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Subject Topic: Are electric cars the future
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Message posted by Colin2130/12/2021 at 11:26am
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Quote: Originally posted by Ancient Uncle on 29/12/2021
Quote: Originally posted by bessie500 on 29/12/2021
Quote: Originally posted by Ancient Uncle on 28/12/2021
Exactly, Colin.
I know someone who can not afford much in the way of a car, but needs one. So she buys an old banger for 2k-3k and just runs it until it gives up. One of them kept going for 4years. Try that with BEV.




Ancient uncle so your pal that buys the car for 3k has to run it on fuel and service it to ensure that they get the most out of it, I know its a bigger outlay but if you saved on fuel cost and service cost, that would enable them to save more money for a better car.
Driving in electric saves me 190 per month, almost 2500 a year saving, us a huge amount of money, even more so to people of low wages or fixed incomes

Bessie




Living on a pension, my friend would find it very difficult to layout more than 2k-3k every few years. OK, so manage without a car for sufficient savings to buy a more expensive, newer car, would mean managing without. Not easy if there is no bus service and nearest shops are say 10 miles away.



It wouldn't be an option for me either. Yes I could get by without a car as I live in a village that still has a few shops, 3 bus routes pass through, and we have a railway station, but I would have to give up a lot. None of my volunteering activities would be possible without a car, and how would I tow my caravan? Not much point in trying to save up for a newer car as by the time I had enough I would probably have had to give up driving, as I'm already in my 70s. If I need a car at all it is now that I need it, not at some time in the future. Who knows how much "future" I have left?



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Colin

Message posted by Devonatheart via mobile 03/1/2022 at 11:49am
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Quote: Originally posted by tdrees on 29/12/2021
Quote: Originally posted by Colin21 on 29/12/2021


���� Driveway you can park on (and presumably charge on?). Little need for long distance. The only issue is the need to tow. Actually a PHEV might suit you very well. A pre 2017 registered one is zero road tax. You would have around 20 to 30 miles of EV only range. Can be charged overnight via a granny lead (no need for an expensive charger install) for about 50p, and will tow a caravan with ease. And most have a manufacturer warranty of around 8 years on the battery pack.





After much deliberation, we are going down the PHEV route for now, Hyundai Tucson Ultimate Plug in Hybrid 4x4, I have also got a pick up truck, which I literally cannot live without, living on Dartmoor. But we also like a nice car for our continental trips and running around where I don�t need a REAL 4x4.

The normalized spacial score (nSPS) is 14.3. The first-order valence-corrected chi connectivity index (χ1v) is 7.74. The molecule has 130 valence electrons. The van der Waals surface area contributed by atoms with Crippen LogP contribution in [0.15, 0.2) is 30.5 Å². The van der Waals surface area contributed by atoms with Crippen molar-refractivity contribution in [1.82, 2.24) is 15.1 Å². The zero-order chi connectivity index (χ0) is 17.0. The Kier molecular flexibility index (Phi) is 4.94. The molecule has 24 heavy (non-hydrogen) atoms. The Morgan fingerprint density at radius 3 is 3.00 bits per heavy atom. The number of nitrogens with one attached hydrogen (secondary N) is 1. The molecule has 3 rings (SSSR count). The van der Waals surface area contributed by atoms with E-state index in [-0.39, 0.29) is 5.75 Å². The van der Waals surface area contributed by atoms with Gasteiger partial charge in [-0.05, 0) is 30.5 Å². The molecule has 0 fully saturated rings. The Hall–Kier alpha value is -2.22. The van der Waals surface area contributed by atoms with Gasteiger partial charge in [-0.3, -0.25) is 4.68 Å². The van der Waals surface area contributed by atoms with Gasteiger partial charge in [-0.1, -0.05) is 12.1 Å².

We do quite a few low mileage runs, 20 to 40 miles, family and friends who live in Torbay, poor buggers! We have a driveway where we can plug in, we will use the granny cable, so it seems the ideal compromise for us��Plus it is a lovely car, loaded with spec, and 263 BHP. It will be our first Hyundai, but after the extended road test, it came out on top for us.

Message posted by Colin2103/1/2022 at 1:03pm
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Coming back to the original question, "are electric cars the future", I think it depends exactly what you mean. If you mean will electric cars simply replace what most of us have at the moment, I think the answer is an emphatic no! I remain very unconvinced that will ever happen. However, if you mean will we see a much larger percentage of electric cars on the road, the answer is probably yes.

We are already seeing a big increase in car leasing instead of owning outright, particularly among the better-off. For those much further down the income scale, leasing deals are way too expensive and ownership of a cheap vehicle is the way to go. However, that virtually wipes out BEVs for the time being. It is possible that some electric cars for the less well off may become viable in time, but that will almost certainly depend on the situation with batteries. I see that as being at least 10 years in the future if it happens at all.

What I see as more likely is a complete change of lifestyle, which we are already beginning to see. I can see far less commuting by car in the future, with many more people working from home. I would also predict many people giving up car ownership altogether in favour of joining "car clubs" and hiring by the hour the type of vehicle they need for the particular journey they currently want to make, which could be say a sports-saloon, a pick-up, a people-carrier, or even a van. These could all be electric. This has very significant implications, many of which are highly beneficial, such as far fewer parked cars in residential streets, as the average personally-owned car spends 95% of its life parked somewhere. As a retired person, my car probably spends 99% of its life parked, as indeed it is now. On my driveway. Many other people's though are parked in the surrounding streets. The "car club" option, although unsuitable for some in more rural areas, will also bring about other advantages, such as no road tax, no repair costs, and insurance will only be for the duration of use.